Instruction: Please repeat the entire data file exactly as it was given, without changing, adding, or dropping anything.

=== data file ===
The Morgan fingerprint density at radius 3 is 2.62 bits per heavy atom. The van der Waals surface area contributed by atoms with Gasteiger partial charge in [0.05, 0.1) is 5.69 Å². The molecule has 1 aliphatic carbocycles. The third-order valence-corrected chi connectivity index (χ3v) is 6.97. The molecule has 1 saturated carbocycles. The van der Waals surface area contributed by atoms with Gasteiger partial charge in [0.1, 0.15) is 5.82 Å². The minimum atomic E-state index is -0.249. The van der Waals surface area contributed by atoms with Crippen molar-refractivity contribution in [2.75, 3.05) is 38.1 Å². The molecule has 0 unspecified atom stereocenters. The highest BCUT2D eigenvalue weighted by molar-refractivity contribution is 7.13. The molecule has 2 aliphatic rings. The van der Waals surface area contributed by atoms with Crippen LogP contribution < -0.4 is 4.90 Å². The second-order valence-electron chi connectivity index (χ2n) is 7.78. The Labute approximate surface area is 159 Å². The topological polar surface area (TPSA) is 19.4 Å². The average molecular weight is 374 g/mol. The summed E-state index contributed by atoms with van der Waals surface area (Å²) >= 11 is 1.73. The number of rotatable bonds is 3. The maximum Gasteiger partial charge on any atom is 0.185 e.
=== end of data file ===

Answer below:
The Morgan fingerprint density at radius 3 is 2.62 bits per heavy atom. The van der Waals surface area contributed by atoms with Gasteiger partial charge in [0.05, 0.1) is 5.69 Å². The molecule has 1 aliphatic carbocycles. The third-order valence-corrected chi connectivity index (χ3v) is 6.97. The molecule has 1 saturated carbocycles. The van der Waals surface area contributed by atoms with Gasteiger partial charge in [0.1, 0.15) is 5.82 Å². The minimum atomic E-state index is -0.249. The van der Waals surface area contributed by atoms with Crippen molar-refractivity contribution in [2.75, 3.05) is 38.1 Å². The molecule has 0 unspecified atom stereocenters. The highest BCUT2D eigenvalue weighted by molar-refractivity contribution is 7.13. The molecule has 2 aliphatic rings. The van der Waals surface area contributed by atoms with Crippen LogP contribution < -0.4 is 4.90 Å². The second-order valence-electron chi connectivity index (χ2n) is 7.78. The Labute approximate surface area is 159 Å². The topological polar surface area (TPSA) is 19.4 Å². The average molecular weight is 374 g/mol. The summed E-state index contributed by atoms with van der Waals surface area (Å²) >= 11 is 1.73. The number of rotatable bonds is 3. The maximum Gasteiger partial charge on any atom is 0.185 e.